I’ll say eating as an example. Food allergies can be notoriously difficult to figure out. Like gluten allergies or even just sugar sensitivity or things like that. Because for digestion, there’s a timeframe between you eating something and then you digesting something, and it’s different for everybody. And if you’re getting sick from something, sometimes it’s a certain ingredient, sometimes [it’s] the time that you’re eating it, and sometimes it’s just a plain old allergy to something. Sometimes it’s something like your stomach or your digestive system is not processing certain things correctly. There’s a host of different things that are going on that are affecting your experience with eating something. Right?
So, similarly, if I’m using sleep as an example or anything else, including pleasure, there are so many different things that can affect your experience, or can change your experience. Some of them are more obvious, some of them are less obvious. There’s a whole bunch of different reasons why you may have a certain experience one time versus a different experience at other times. Sometimes it’s obvious, but sometimes it’s not. And especially when it’s not, it can be really hard to figure out without having being conscious of it, having ways of tracking and understanding and getting a more intuitive sense of things through other forms of information, basically.
LG: So you’ve built a system that tracks it for users, so that people can have easy feedback rather than sitting there and racking their brains about what made them come faster. Who has time to do that?
LK: Exactly. You want to have fun when you’re pleasuring yourself or when you’re having sex. You’re not going to be noticing like, “How does this work?” When you’re told, “You should notice how you’re feeling in the moment, and have an orgasm right now,” it’s like, “No, I don’t want to be goal-centric or notice all the other things around me at a time where I just want to like relax and enjoy myself and clear my mind. I just want to have fun!”
LG: What are some of the different metrics that people have been tracking? What are Lionesses capabilities there?
LK: If you look at the app, what you see with a lot of the charts, with the different waves, those are pelvic floor movements, or vaginal contractions. And why those are interesting is you can start seeing different things, converting what your orgasm looks like, see how your orgasm changes over time from different things, or just plain old time. Some of my more memorable stories that I’ve heard from folks have been like things people experimenting with cannabis and pleasure, and seeing how different types of cannabis or forms of consumption can change the experience. Or people who are tackling different health issues seeing their changes in pleasure and seeing how it affects their own experience.
Did you see the concussion one?
LG: I glanced through it, but I didn’t do a super deep dive. Tell me more about it!
LK: That one was particularly interesting because she had come to us initially thinking that something with the vibrator or the software had like broken, or something was not working correctly. Because normally, she had an orgasm that looks kind of like a—we call it the volcano type. There is a large spike. Versus something that’s more wavy, I guess [would be] a layman’s way of describing it. So basically, her orgasms had become different. They were pretty much the opposite of what they were before her she had a concussion. And we were going back and forth on this. We didn’t know that it was a concussion initially, so we were just like, “Okay, let’s see what’s going on here.”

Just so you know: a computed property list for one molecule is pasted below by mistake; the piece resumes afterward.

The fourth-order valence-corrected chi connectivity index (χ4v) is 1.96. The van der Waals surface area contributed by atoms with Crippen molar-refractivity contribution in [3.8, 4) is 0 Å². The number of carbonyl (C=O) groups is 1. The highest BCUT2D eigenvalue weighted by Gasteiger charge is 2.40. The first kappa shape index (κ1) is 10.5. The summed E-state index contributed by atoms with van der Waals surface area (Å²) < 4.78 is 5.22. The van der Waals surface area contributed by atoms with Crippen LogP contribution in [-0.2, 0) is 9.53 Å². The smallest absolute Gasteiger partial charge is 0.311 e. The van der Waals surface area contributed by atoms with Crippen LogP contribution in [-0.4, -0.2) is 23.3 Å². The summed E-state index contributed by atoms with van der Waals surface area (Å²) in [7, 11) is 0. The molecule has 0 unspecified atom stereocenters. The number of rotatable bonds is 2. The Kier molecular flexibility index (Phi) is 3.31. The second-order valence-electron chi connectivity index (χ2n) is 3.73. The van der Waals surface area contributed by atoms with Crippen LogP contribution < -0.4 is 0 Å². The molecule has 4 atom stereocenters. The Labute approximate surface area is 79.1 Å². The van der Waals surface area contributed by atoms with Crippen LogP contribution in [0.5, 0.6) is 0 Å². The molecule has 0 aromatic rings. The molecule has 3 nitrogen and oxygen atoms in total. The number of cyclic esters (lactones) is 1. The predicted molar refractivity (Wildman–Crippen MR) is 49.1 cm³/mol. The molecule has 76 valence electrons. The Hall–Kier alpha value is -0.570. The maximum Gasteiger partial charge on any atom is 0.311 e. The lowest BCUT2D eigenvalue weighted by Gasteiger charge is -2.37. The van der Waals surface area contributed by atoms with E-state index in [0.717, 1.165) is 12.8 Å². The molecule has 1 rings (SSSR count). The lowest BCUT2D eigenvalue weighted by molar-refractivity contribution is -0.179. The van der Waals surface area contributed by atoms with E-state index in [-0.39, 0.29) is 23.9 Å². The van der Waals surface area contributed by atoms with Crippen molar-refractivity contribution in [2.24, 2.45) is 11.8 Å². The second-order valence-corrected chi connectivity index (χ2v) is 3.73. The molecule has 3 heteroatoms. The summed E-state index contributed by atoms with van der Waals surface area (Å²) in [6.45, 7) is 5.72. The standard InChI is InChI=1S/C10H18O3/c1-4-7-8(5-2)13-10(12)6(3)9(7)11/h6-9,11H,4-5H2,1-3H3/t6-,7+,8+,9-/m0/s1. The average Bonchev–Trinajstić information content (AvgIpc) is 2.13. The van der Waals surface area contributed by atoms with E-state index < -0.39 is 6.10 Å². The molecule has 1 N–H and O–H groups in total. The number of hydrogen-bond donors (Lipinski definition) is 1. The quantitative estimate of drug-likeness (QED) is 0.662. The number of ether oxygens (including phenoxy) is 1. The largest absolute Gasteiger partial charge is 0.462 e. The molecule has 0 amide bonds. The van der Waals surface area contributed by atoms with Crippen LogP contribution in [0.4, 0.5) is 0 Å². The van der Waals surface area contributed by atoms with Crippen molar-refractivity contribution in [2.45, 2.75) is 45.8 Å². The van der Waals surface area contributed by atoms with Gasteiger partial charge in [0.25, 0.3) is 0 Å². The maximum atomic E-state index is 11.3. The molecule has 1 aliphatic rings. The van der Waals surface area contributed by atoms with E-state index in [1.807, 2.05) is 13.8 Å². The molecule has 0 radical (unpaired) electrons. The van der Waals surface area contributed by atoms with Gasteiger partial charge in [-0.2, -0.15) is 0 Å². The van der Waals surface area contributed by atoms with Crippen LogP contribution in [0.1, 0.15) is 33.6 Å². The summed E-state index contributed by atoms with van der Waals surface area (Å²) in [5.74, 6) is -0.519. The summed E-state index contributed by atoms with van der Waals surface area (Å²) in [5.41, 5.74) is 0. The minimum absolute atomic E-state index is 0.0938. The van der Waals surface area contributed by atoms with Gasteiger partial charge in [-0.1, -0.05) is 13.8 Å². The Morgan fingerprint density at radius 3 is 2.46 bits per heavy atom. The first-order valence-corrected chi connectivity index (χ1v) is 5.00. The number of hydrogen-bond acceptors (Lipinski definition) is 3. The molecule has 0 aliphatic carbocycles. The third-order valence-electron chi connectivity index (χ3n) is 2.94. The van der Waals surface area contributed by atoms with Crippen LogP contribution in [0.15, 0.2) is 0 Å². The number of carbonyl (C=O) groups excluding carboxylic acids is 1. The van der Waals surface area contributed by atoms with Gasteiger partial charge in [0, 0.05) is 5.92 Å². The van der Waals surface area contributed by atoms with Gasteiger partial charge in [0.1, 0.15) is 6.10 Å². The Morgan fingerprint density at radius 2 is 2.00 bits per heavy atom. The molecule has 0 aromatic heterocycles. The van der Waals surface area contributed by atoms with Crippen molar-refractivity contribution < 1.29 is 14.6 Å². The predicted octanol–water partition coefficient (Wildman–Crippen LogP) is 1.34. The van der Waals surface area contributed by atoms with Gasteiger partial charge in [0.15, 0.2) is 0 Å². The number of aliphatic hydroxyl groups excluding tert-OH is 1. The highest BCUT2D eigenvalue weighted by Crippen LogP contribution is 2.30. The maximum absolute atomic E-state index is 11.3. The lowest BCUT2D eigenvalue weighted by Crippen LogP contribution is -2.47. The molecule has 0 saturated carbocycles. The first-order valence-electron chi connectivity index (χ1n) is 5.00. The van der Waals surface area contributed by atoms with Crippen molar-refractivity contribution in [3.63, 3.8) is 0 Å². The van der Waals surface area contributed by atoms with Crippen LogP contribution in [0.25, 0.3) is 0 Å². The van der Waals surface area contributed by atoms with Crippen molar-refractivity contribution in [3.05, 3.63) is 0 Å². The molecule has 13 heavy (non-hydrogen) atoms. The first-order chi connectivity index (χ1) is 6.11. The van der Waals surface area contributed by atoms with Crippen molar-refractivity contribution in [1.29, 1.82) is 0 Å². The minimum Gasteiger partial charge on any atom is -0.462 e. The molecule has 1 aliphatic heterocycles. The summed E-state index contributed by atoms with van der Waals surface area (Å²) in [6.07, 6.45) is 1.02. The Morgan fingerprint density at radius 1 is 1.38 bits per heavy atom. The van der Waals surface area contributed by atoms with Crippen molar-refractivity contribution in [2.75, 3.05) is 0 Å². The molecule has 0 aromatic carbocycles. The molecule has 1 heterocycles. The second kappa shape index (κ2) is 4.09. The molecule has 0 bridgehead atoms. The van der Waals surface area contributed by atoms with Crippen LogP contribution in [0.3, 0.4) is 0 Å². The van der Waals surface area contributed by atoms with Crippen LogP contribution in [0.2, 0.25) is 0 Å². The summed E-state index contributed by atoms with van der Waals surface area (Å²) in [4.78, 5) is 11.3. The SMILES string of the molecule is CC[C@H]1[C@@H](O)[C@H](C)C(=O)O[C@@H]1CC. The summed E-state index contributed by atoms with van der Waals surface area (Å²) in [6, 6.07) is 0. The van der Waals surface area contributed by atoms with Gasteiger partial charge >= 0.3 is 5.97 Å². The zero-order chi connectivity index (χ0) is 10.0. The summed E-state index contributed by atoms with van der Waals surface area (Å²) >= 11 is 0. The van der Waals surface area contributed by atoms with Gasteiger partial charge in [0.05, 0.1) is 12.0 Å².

We tested different things, like looking for coding errors in the software, or anything like that. But then as we’re going on this back-and-forth and we weren’t finding anything, there was a gap in time between when she had gotten back to us. She said, “Sorry, I had this concussion, and I’ve been staying away from bright screens while I’ve been trying to recover from it.”
And we had done the effects of cannabis on pleasure and orgasm at around the same time as having this exchange. And seeing some of the potential changes there could be with just different mental states made us think this could be something to do with the concussion. Because we weren’t finding anything wrong with the software or the product. So we said, “Okay, first, see your doctor because that sounds pretty bad. Take care of that first. But then, see in maybe a couple months if the data changes. We’re not quite sure what’s going on. Just see what happens.” And sure enough, a couple months passed and her orgasms were starting to look back to normal.
LG: That makes sense, but it’s not something that most medical professionals would think of.
LK: Yeah. It’s not something that you’re gonna hear about very often. So it was interesting because it’s not something that we expected when we were making the product. She’s younger, she’s an athlete. And she was just like, “Oh, it should be fine. I can walk it off.” That type of person. Like she saw [the data], and she was like, “Wow, my orgasms are really shitty. I should do something about this.” So she started taking her health seriously after that because it was kind of scary to see. You know, you see like all these different effects on your body, and for her one of them was shitty orgasms.
Come back next week for Part II of the Juicy Cuts with Liz Klinger of Lioness, where we’ll go deeper into the importance of pleasure for overall health—for people with vulvas and people with penises!